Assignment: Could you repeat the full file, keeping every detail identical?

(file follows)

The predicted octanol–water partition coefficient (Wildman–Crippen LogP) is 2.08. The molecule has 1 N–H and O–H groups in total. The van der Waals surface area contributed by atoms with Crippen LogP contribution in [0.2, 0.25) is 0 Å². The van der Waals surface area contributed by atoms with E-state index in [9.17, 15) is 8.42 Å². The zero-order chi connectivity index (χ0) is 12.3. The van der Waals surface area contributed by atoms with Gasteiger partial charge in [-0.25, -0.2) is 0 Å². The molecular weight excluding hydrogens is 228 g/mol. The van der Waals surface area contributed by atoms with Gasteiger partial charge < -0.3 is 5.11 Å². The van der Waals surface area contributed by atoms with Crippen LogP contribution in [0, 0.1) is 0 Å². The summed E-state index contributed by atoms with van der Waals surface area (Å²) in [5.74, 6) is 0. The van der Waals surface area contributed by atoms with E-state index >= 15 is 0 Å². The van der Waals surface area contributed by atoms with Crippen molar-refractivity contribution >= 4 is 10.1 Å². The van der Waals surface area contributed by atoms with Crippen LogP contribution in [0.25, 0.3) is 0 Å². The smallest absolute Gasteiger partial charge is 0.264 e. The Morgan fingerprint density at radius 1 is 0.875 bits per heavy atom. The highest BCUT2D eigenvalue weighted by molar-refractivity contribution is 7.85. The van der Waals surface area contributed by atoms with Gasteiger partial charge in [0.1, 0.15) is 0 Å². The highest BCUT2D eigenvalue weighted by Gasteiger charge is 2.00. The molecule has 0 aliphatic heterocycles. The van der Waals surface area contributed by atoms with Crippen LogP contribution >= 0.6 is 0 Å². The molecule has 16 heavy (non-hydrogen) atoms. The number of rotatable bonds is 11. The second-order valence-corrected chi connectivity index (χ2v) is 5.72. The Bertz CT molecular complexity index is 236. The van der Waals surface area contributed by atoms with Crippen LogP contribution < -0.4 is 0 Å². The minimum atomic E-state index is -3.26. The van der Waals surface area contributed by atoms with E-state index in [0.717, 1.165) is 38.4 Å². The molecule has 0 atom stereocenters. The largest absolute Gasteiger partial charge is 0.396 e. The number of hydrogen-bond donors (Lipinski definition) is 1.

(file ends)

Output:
The predicted octanol–water partition coefficient (Wildman–Crippen LogP) is 2.08. The molecule has 1 N–H and O–H groups in total. The van der Waals surface area contributed by atoms with Crippen LogP contribution in [0.2, 0.25) is 0 Å². The van der Waals surface area contributed by atoms with E-state index in [9.17, 15) is 8.42 Å². The zero-order chi connectivity index (χ0) is 12.3. The van der Waals surface area contributed by atoms with Gasteiger partial charge in [-0.25, -0.2) is 0 Å². The molecular weight excluding hydrogens is 228 g/mol. The van der Waals surface area contributed by atoms with Gasteiger partial charge < -0.3 is 5.11 Å². The van der Waals surface area contributed by atoms with Crippen LogP contribution in [0, 0.1) is 0 Å². The summed E-state index contributed by atoms with van der Waals surface area (Å²) in [5.74, 6) is 0. The van der Waals surface area contributed by atoms with E-state index >= 15 is 0 Å². The van der Waals surface area contributed by atoms with Crippen molar-refractivity contribution >= 4 is 10.1 Å². The van der Waals surface area contributed by atoms with Crippen LogP contribution in [0.25, 0.3) is 0 Å². The smallest absolute Gasteiger partial charge is 0.264 e. The Morgan fingerprint density at radius 1 is 0.875 bits per heavy atom. The highest BCUT2D eigenvalue weighted by molar-refractivity contribution is 7.85. The van der Waals surface area contributed by atoms with Gasteiger partial charge in [0.1, 0.15) is 0 Å². The highest BCUT2D eigenvalue weighted by Gasteiger charge is 2.00. The molecule has 0 aliphatic heterocycles. The van der Waals surface area contributed by atoms with Crippen LogP contribution >= 0.6 is 0 Å². The molecule has 16 heavy (non-hydrogen) atoms. The number of rotatable bonds is 11. The second-order valence-corrected chi connectivity index (χ2v) is 5.72. The Bertz CT molecular complexity index is 236. The van der Waals surface area contributed by atoms with Crippen LogP contribution < -0.4 is 0 Å². The minimum atomic E-state index is -3.26. The van der Waals surface area contributed by atoms with E-state index in [0.717, 1.165) is 38.4 Å². The molecule has 0 atom stereocenters. The largest absolute Gasteiger partial charge is 0.396 e. The number of hydrogen-bond donors (Lipinski definition) is 1.